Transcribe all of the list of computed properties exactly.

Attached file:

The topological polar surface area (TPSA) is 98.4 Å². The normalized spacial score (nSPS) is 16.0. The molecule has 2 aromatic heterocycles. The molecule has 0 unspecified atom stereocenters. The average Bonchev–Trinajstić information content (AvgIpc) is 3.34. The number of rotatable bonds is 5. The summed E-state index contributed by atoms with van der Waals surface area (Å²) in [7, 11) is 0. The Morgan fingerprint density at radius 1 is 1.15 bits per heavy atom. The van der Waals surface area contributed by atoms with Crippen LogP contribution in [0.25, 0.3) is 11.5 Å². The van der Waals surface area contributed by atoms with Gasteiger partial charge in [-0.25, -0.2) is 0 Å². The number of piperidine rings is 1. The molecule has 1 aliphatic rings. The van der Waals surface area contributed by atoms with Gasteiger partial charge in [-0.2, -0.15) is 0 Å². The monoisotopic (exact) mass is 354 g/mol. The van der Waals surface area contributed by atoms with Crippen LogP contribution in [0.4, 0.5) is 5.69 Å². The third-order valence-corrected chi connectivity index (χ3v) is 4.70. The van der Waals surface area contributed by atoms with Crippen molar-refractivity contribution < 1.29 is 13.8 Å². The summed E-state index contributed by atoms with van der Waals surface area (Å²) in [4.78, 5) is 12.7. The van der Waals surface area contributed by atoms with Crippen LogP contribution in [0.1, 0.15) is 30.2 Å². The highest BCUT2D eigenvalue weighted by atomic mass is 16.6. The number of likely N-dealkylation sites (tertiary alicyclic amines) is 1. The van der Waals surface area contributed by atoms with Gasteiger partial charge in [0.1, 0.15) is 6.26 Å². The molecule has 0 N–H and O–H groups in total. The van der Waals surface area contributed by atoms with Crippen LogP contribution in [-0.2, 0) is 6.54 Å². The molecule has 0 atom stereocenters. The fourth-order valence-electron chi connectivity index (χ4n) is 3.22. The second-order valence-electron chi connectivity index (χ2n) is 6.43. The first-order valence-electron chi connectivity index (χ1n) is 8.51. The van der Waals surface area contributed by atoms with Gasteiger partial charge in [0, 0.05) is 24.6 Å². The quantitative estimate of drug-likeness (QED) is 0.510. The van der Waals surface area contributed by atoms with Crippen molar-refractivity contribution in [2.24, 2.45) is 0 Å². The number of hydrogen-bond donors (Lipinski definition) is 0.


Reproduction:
The topological polar surface area (TPSA) is 98.4 Å². The normalized spacial score (nSPS) is 16.0. The molecule has 2 aromatic heterocycles. The molecule has 0 unspecified atom stereocenters. The average Bonchev–Trinajstić information content (AvgIpc) is 3.34. The number of rotatable bonds is 5. The summed E-state index contributed by atoms with van der Waals surface area (Å²) in [7, 11) is 0. The Morgan fingerprint density at radius 1 is 1.15 bits per heavy atom. The van der Waals surface area contributed by atoms with Crippen LogP contribution in [0.25, 0.3) is 11.5 Å². The van der Waals surface area contributed by atoms with Gasteiger partial charge in [-0.25, -0.2) is 0 Å². The number of piperidine rings is 1. The molecule has 1 aliphatic rings. The van der Waals surface area contributed by atoms with Gasteiger partial charge in [-0.2, -0.15) is 0 Å². The monoisotopic (exact) mass is 354 g/mol. The van der Waals surface area contributed by atoms with Crippen LogP contribution in [0.4, 0.5) is 5.69 Å². The third-order valence-corrected chi connectivity index (χ3v) is 4.70. The van der Waals surface area contributed by atoms with Crippen molar-refractivity contribution < 1.29 is 13.8 Å². The summed E-state index contributed by atoms with van der Waals surface area (Å²) in [4.78, 5) is 12.7. The van der Waals surface area contributed by atoms with Crippen LogP contribution in [0.1, 0.15) is 30.2 Å². The highest BCUT2D eigenvalue weighted by atomic mass is 16.6. The number of likely N-dealkylation sites (tertiary alicyclic amines) is 1. The van der Waals surface area contributed by atoms with Gasteiger partial charge in [0.1, 0.15) is 6.26 Å². The molecule has 0 N–H and O–H groups in total. The van der Waals surface area contributed by atoms with Crippen LogP contribution in [-0.2, 0) is 6.54 Å². The molecule has 0 atom stereocenters. The fourth-order valence-electron chi connectivity index (χ4n) is 3.22. The second-order valence-electron chi connectivity index (χ2n) is 6.43. The first-order valence-electron chi connectivity index (χ1n) is 8.51. The van der Waals surface area contributed by atoms with Gasteiger partial charge in [0, 0.05) is 24.6 Å². The quantitative estimate of drug-likeness (QED) is 0.510. The van der Waals surface area contributed by atoms with Crippen molar-refractivity contribution in [2.24, 2.45) is 0 Å². The number of hydrogen-bond donors (Lipinski definition) is 0.